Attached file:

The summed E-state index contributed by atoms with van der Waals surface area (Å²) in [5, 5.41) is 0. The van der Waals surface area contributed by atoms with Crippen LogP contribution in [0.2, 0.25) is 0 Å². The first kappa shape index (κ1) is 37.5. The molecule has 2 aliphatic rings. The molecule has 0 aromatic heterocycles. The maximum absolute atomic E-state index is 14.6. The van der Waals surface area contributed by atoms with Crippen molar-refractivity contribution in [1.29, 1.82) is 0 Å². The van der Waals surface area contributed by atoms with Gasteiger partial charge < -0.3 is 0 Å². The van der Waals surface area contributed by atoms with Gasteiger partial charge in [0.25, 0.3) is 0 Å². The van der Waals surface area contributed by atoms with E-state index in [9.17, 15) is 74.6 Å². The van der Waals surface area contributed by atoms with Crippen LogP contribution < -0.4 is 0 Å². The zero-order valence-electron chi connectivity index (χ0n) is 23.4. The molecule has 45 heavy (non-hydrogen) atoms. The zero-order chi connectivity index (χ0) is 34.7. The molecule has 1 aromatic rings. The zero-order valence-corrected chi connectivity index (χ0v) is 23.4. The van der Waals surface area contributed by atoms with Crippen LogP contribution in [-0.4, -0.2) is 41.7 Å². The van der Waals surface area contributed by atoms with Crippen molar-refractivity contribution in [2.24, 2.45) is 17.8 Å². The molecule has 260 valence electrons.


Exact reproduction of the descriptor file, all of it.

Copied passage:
The summed E-state index contributed by atoms with van der Waals surface area (Å²) in [5, 5.41) is 0. The van der Waals surface area contributed by atoms with Crippen LogP contribution in [0.2, 0.25) is 0 Å². The first kappa shape index (κ1) is 37.5. The molecule has 2 aliphatic rings. The molecule has 0 aromatic heterocycles. The maximum absolute atomic E-state index is 14.6. The van der Waals surface area contributed by atoms with Crippen molar-refractivity contribution in [1.29, 1.82) is 0 Å². The van der Waals surface area contributed by atoms with Gasteiger partial charge < -0.3 is 0 Å². The van der Waals surface area contributed by atoms with Gasteiger partial charge in [0.25, 0.3) is 0 Å². The van der Waals surface area contributed by atoms with E-state index in [9.17, 15) is 74.6 Å². The van der Waals surface area contributed by atoms with Crippen LogP contribution < -0.4 is 0 Å². The zero-order valence-electron chi connectivity index (χ0n) is 23.4. The molecule has 45 heavy (non-hydrogen) atoms. The zero-order chi connectivity index (χ0) is 34.7. The molecule has 1 aromatic rings. The zero-order valence-corrected chi connectivity index (χ0v) is 23.4. The van der Waals surface area contributed by atoms with Crippen LogP contribution in [-0.4, -0.2) is 41.7 Å². The van der Waals surface area contributed by atoms with Crippen molar-refractivity contribution in [2.24, 2.45) is 17.8 Å². The molecule has 260 valence electrons.